STL Map Room is a collaborative project between COCA (Center of Creative Arts) and The Office for Creative Research. On March 3, the partnership took over the shuttered Stevens Middle School in St. Louis, MO to create the St. Louis Map Room: a community space for creating and exploring original, interpretive maps of the city that reflect the personal stories and lived experiences of its residents.

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Gateway Greening Youth Educator Meg Holmes marking school garden locations throughout St. Louis City.

Last Thursday several Gateway Greening staff members spent the morning working with Emily Catedral of the STL Map Room to create a 10’x10’ canvas map of St. Louis City which our experience as urban agriculture advocates in the city.

It was a powerful experience as Catedral worked with staff to pull up a range of map data dating back to as early as the late 1800s and covering a range of topics: public transportation, residential and industrial zoning, racial distribution, public income and healthcare census records, and more. By adding a selection of school and community gardens throughout the city and projecting historical map data over top, it didn’t take long to observe how the locations of currently existing community gardens often correlated to St. Louis City’s zoning and financial policy decisions made as far back as the early 1900s.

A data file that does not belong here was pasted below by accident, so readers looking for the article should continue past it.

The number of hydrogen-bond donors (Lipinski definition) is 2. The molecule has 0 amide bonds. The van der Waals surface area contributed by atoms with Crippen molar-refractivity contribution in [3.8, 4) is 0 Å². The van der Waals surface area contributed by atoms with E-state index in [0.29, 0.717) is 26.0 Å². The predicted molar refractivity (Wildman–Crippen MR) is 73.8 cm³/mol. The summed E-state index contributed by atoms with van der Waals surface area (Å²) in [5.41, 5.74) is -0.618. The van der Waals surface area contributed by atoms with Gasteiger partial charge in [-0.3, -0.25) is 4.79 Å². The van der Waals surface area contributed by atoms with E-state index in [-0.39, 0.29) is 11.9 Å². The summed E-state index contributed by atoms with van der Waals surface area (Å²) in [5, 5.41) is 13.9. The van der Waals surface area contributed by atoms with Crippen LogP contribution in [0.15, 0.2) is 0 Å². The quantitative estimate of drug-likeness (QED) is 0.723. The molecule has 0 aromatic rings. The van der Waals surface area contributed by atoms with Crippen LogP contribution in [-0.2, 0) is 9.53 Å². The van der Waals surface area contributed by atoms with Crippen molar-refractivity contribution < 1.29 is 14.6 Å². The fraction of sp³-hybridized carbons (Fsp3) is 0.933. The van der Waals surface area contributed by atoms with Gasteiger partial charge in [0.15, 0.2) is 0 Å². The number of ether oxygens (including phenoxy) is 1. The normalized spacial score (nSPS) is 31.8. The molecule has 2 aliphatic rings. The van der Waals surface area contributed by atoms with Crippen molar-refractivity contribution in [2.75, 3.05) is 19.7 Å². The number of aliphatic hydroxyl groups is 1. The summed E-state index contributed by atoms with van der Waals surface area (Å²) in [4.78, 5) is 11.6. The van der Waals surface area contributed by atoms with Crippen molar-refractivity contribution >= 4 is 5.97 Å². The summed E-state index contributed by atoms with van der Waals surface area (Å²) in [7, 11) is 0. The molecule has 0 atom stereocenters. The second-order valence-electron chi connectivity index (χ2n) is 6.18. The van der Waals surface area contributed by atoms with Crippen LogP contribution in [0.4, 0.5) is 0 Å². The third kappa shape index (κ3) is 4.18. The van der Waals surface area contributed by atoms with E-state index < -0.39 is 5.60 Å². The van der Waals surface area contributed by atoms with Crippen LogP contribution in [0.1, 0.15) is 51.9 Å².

After a great deal of debate and discussion, our staff narrowed down the list of possible data points that could be included to focus on current LRA land distribution, existing public green spaces, and a selection of school and community gardens throughout the city. The Gateway Greening map has joined others created by schools, non-profits, and the general public from around St. Louis and will be on display at the Stevens Middle School until April 9, 2017. Afterwards, the maps will be displayed in various locations throughout St. Louis for an undefined amount of time before being added to the City Archives.

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Gateway Greening’s contribution to the STL Map Room project, highlighting many of St. Louis City’s school & community gardens, public green spaces, and LRA land.

Discover more about this fascinating project by visiting the STL Map Room website, or find out how you can participating by contacting Emily Catedral at [email protected]

No-Till Proposal by Dig It STL

Dig It STL Interns ask: “Why are you tilling the Farm beds?”

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Since October, Dig It interns Adam and Anna have been hard at work on the Gateway Greening Urban Farm. From researching and creating a crop rotation plan for the coming year, to getting outside and performing hands-on tasks, they’ve been an incredible help this spring.

As Adam and Anna have learned about soil structure and different soil management practices during their internship, they asked Teen Program Coordinator Carolyn Cosgrove-Payne: “why do we till the vegetable beds on the Gateway Greening Urban Farm?” As an urban agriculture organization, Gateway Greening teaches about no-till practices in our curriculum and discuss the benefits of no-till for microbial activity, soil fertility, and carbon sequestration.